MINNEAPOLIS (AP) — The suburban Minneapolis police officer who shot Daunte Wright will testify at her trial, her attorney said Tuesday as jury selection began with potential panelists being questioned closely about their attitudes on policing, protests and the Black Lives Matter movement.
One of Kim Potter's attorneys, Paul Engh, told a potential juror that she would hear directly from Potter about the traffic stop that ended in the death of the 20-year-old Black motorist last April. Potter, who is white, has said she meant to use her Taser on Wright but grabbed her handgun by mistake.
“Officer Potter will testify and tell you what she remembers happened, so you will know not just from the video but from the officers at the scene and Officer Potter herself what was occurring,” Engh said. “I think (you) should be quite interested in hearing what she had to say.”
Potter is charged with first- and second-degree manslaughter. She shot Wright as he tried to drive away from a traffic stop in Brooklyn Center on April 11 — a time when former Minneapolis police officer Derek Chauvin’s trial was underway for the killing of George Floyd and tensions were high in the area. Wright’s death sparked several nights of protests in Brooklyn Center and revived painful memories of the sometimes violent unrest that erupted after Floyd’s death in May 2020.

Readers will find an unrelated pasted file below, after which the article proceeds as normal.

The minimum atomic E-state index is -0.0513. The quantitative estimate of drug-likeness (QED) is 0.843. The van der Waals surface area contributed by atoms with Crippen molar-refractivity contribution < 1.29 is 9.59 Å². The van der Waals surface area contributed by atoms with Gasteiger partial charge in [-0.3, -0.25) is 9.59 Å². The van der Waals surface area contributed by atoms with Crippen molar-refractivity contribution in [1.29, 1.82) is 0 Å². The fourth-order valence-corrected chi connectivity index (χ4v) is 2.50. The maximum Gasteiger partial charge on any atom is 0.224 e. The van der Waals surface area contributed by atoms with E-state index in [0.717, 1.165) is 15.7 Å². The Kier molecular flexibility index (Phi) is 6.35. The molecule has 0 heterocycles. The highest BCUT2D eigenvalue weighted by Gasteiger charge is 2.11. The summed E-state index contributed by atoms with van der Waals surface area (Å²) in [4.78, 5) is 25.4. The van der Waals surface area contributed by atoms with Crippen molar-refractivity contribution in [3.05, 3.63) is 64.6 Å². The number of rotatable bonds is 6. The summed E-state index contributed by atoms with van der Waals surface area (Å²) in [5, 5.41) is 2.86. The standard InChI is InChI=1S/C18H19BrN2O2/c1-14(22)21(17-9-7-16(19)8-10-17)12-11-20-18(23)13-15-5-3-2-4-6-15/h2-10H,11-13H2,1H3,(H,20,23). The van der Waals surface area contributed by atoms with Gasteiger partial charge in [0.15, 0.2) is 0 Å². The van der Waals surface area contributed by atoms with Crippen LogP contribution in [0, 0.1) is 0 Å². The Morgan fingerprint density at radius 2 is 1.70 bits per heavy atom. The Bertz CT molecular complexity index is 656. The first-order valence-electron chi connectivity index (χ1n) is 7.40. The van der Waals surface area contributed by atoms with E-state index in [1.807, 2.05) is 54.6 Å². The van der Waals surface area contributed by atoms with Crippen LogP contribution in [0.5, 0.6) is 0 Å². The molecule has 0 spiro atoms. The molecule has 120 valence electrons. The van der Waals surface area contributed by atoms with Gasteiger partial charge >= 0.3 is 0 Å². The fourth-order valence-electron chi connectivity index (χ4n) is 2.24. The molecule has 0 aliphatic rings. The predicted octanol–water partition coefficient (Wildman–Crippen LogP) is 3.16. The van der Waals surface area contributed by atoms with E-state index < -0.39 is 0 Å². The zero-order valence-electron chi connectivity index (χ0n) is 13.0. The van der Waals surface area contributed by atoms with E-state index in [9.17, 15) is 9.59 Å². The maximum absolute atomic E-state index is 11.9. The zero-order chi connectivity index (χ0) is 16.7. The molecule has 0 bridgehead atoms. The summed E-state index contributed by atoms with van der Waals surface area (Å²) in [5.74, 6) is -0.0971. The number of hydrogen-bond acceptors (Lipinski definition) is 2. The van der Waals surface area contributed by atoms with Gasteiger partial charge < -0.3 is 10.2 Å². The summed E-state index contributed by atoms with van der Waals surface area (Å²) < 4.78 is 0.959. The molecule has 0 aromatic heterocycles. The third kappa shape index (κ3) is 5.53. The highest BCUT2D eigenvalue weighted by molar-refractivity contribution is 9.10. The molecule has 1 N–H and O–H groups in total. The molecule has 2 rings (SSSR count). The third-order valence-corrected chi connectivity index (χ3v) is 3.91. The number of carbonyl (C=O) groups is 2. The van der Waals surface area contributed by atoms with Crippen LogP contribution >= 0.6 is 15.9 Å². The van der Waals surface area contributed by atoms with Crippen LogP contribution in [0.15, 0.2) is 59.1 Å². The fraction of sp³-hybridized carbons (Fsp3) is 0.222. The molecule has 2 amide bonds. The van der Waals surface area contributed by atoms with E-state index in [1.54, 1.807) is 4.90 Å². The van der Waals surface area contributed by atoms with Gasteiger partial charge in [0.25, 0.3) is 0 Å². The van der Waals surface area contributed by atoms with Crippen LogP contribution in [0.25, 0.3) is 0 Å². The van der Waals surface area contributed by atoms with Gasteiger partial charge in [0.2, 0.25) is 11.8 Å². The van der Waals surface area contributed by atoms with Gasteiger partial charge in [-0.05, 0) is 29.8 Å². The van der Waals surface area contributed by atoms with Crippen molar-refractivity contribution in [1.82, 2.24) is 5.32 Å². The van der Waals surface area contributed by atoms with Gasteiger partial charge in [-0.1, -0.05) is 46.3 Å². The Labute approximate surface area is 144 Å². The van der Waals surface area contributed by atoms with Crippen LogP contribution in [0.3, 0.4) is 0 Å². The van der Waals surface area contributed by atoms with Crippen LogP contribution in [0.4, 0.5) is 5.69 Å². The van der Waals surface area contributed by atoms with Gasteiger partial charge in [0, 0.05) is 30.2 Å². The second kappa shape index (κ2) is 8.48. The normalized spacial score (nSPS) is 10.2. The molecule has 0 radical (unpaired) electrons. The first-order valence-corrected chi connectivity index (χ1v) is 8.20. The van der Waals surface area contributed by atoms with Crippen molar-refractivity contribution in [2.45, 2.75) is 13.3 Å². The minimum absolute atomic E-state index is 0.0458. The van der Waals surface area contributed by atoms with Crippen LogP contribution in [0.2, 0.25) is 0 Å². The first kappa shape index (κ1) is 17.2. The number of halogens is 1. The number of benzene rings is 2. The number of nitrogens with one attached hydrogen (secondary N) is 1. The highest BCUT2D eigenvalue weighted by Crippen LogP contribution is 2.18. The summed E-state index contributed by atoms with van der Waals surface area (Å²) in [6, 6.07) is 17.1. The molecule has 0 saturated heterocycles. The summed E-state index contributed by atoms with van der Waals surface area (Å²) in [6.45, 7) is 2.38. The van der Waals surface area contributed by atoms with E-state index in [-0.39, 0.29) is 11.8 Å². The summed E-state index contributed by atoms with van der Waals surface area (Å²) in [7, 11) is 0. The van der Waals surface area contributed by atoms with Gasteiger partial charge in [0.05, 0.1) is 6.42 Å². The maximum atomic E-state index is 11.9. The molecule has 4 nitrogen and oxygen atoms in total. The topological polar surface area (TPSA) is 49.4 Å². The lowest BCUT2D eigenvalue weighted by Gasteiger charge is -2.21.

The prospective jurors summoned Tuesday had already responded to questionnaires similar to those used in Chauvin’s murder trial . Roughly 200 people were asked what they knew about the Potter case, their impressions of her and Wright, and their views on protests and policing in the Minneapolis area in recent years.
The first juror to be seated Tuesday, a man who said he is a medical editor, said he has a very unfavorable view of the “blue lives matter” slogan that has emerged in recent years. He said he believes it’s less about supporting police than about countering the Black Lives Matter movement.
But he also said he opposes the movement to abolish or defund the police.
“I absolutely believe there’s a need for change," he said. "But I think defund the police sends a message, a negative message. ... I don’t agree with that message and I don’t agree with the approach that was taken to defund the police.”
Also seated Tuesday were a retired special education teacher and a bass player in a rock band who works as an operations manager at Target.
The former teacher said she is a mother of four adult daughters, including one she lost to breast cancer nearly two years ago. Asked if she could be fair, the woman said yes and added: “I’m a retired teacher and one of my students told me one time that I’m strict-fair.”
The Target employee was seated despite saying he is somewhat distrustful of police, though he added: "I do recognize that it’s a very hard job … and it’s not something I could do myself.”
Four jurors were dismissed, three of them because they expressed strong views of the case. One woman said on her questionnaire that she viewed Potter very unfavorably and she should have known the difference between her gun and her Taser. A man expressed wonder that a seasoned officer could make such a mistake, and told defense attorneys, “I don't know if you'd want to select me.”
One man questioned in court Tuesday described Black Lives Matter as “Marxist Communist” and suggested Wright was to blame for his death: “I think if he would've listened to the (police) directions, he would still be with us.”